Redundant Array of Independent (originally Inexpensive) Disks or RAID can be set up using hardware or software. Of course, building hardware raid is more expensive than software arrays. In return of this, it offers better permformance. Software raid will use much more ram and cpu resources. Basically, this is a storage virtualization technologies which combines multiple physical disks into logical arrays.
I won’t talk about hardware raid like megaraid, MDRaid or others nor historical background of raid technology. We will cover different most known raid levels.
Raid 0 uses two or more disks, and is often called striping (or stripe set, or striped volume).
Data is divided in chunks, those chunks are evenly spread across every disk in the array.
Provides excellent performance.
The main advantage of raid 0 is that you can create larger drives. raid 0 is the only raid without redundancy. Here comes an important terminology, “Chunk”. Chunk is the size of a data which will be written in disk, i.e 64bit. If huge amount of data will be handled, small chunk size should be given, otherwise chunk size should be bigger. This will directly affect on I/O performance.
Raid 1 uses exactly two disks, and is often called mirroring (or mirror set, or mirrored volume). All data written to the array is written on each disk. The main advantage of raid 1 is redundancy. The main disadvantage is that you lose at least half of your available disk space (in other words, you at least double the cost). Not used in production environments because write throughput is always slower, every drive must be updated each time, and the slowest drive limits the write performance.
raid 5 uses three or more disks, each divided into chunks. Every time chunks are written to the array, one of the disks will receive a parity chunk. Unlike raid 4, the parity chunk will alternate between all disks. The main advantage of this is that raid 5 will allow for full data recovery in case of one hard disk failure. If you are using physical servers you will always need to monitor your device states; power supply, disks, cpu, ram etc. When one disk is failed you system will run even it will reboot without any problem. You will notice earlier about the failure then will have time to replace faulty disk. Nowadays, rebuiding arrays after a disk failure can be done online, no need to shutdown your server.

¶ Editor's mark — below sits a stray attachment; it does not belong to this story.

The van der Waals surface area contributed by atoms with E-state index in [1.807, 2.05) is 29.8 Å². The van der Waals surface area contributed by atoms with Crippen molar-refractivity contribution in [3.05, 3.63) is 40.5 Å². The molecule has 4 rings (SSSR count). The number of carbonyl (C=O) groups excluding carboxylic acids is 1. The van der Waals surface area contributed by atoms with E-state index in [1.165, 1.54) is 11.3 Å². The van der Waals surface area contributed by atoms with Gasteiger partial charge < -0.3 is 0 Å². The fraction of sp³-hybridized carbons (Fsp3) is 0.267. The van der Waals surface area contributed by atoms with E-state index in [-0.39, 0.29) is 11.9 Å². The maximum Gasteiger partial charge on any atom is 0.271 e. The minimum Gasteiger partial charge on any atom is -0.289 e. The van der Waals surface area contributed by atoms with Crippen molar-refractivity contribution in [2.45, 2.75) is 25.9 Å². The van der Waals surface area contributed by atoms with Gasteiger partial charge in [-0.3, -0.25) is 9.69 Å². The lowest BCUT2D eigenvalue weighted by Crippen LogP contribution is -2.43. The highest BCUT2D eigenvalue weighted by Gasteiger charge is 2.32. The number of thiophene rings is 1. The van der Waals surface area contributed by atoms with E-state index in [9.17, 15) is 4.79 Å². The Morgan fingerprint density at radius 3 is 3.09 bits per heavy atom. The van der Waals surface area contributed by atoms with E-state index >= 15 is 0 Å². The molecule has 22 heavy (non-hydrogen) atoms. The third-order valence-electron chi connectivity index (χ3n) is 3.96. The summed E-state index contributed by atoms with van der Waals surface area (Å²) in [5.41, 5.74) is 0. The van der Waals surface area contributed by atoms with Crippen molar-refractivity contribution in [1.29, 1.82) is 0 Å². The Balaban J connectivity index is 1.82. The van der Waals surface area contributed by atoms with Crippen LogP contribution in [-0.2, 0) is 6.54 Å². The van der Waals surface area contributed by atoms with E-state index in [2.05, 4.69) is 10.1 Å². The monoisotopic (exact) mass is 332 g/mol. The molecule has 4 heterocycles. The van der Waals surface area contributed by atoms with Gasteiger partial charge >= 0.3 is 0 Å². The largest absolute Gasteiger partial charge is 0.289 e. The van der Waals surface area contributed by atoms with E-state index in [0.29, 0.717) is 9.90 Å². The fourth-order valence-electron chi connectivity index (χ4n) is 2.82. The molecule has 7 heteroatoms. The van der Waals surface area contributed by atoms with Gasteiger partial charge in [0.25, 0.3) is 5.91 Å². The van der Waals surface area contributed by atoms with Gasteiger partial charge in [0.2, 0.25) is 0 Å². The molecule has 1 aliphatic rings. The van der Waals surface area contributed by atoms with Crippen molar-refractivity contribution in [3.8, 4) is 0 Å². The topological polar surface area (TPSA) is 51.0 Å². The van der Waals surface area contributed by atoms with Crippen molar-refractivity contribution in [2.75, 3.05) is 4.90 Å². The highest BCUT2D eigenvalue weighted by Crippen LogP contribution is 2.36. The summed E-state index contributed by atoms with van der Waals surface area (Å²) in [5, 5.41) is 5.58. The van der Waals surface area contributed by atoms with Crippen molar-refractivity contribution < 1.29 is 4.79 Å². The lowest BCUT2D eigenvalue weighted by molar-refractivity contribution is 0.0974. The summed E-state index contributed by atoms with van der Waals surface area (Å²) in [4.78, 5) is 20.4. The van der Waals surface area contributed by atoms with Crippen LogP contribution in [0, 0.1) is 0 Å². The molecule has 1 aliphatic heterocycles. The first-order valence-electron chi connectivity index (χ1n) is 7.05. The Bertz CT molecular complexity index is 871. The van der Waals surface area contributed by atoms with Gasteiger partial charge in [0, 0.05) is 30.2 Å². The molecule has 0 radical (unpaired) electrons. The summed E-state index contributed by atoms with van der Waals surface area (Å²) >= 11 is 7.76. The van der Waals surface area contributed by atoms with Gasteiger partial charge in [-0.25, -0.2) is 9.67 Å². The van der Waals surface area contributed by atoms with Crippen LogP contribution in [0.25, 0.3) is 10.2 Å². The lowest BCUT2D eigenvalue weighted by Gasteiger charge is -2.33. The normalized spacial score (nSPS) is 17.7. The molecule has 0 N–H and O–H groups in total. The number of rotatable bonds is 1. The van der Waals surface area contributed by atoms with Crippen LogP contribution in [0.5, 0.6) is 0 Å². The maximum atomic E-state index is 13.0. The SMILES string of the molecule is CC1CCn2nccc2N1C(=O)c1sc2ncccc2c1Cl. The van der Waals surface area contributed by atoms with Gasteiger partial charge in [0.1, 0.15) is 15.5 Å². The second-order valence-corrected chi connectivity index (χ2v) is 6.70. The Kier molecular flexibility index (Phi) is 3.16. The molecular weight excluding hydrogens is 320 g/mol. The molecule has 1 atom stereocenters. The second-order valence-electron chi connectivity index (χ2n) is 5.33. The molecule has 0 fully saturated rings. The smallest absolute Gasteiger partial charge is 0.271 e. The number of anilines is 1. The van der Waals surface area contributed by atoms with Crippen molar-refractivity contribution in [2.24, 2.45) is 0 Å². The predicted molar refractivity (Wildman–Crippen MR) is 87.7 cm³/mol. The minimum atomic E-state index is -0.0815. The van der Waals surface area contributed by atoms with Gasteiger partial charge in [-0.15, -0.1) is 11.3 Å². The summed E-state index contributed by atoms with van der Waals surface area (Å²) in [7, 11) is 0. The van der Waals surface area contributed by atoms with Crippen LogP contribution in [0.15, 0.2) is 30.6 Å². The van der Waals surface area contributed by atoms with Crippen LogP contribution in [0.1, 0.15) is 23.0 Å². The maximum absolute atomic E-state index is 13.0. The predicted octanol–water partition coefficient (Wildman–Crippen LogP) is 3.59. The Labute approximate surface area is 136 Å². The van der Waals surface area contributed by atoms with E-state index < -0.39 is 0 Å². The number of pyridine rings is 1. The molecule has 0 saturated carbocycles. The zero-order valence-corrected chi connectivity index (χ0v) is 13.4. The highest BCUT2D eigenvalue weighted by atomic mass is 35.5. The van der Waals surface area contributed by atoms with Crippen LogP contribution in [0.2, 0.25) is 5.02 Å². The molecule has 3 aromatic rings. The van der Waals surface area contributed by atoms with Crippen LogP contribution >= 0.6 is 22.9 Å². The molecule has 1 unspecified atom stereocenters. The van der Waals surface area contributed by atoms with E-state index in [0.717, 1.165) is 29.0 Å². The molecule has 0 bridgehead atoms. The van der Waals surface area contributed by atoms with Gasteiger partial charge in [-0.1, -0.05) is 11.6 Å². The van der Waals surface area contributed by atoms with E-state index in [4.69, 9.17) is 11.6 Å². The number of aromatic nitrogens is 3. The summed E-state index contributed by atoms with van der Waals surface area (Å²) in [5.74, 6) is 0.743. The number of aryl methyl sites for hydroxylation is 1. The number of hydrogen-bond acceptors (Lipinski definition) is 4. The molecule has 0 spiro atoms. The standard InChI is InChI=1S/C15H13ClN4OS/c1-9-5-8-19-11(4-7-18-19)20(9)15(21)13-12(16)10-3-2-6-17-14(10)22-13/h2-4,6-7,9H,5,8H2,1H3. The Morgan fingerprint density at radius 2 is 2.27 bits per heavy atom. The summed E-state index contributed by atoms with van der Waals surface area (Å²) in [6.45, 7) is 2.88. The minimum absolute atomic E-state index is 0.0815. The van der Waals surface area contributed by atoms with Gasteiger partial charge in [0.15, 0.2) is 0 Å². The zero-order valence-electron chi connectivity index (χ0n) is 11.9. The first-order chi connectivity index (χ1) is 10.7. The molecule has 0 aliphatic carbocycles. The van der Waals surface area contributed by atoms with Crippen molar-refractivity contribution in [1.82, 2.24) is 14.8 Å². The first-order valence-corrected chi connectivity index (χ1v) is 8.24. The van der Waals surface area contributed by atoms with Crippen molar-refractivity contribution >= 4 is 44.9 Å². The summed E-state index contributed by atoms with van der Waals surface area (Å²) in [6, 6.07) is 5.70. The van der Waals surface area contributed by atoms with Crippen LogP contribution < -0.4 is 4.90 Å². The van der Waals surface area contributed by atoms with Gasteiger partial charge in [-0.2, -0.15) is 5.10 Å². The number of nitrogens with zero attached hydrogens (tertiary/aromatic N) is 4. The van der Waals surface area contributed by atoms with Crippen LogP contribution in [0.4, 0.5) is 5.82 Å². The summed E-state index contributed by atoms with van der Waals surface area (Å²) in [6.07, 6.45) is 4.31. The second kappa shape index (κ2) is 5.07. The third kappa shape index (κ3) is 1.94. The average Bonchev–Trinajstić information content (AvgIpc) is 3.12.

How your data will be rebuild from parity chunk ? Well, disks recieve parity chunks alternately, you have 3 disks one of them fails.
You have 1 0 1 X = 1 or the inverse 1 0 1 0 = X
The condition is; you must have double “1” to get equal to 1. So here from other parity chunks, data on newly added disk will be created. From tihs information x must replaced by 0 (first equal) and 1 (second equal). This missing metadata will be created on newly added disk.
Raid 0+1 is a mirror(1) of stripes(0). This means you first create two raid 0 stripe sets, and then you set them up as a mirror set. For example, when you have six 100GB disks, then the stripe sets are each 300GB. Combined in a mirror, this makes 300GB total. raid 0+1 will survive one disk failure. It will only survive the second disk failure if this disk is in the same stripe set as the previous failed disk.
raid 1+0 is a stripe(0) of mirrors(1). For example, when you have six 100GB disks, then you first create three mirrors of 100GB each. You then stripe them together into a 300GB drive. In this example, as long as not all disks in the same mirror fail, it can survive up to three hard disk failures.
That’s all about basic raid knowledge. For more details, we will do a tutorial on Linux servers, see different cases and failures. Also by this tutorial we will learn about multipathing.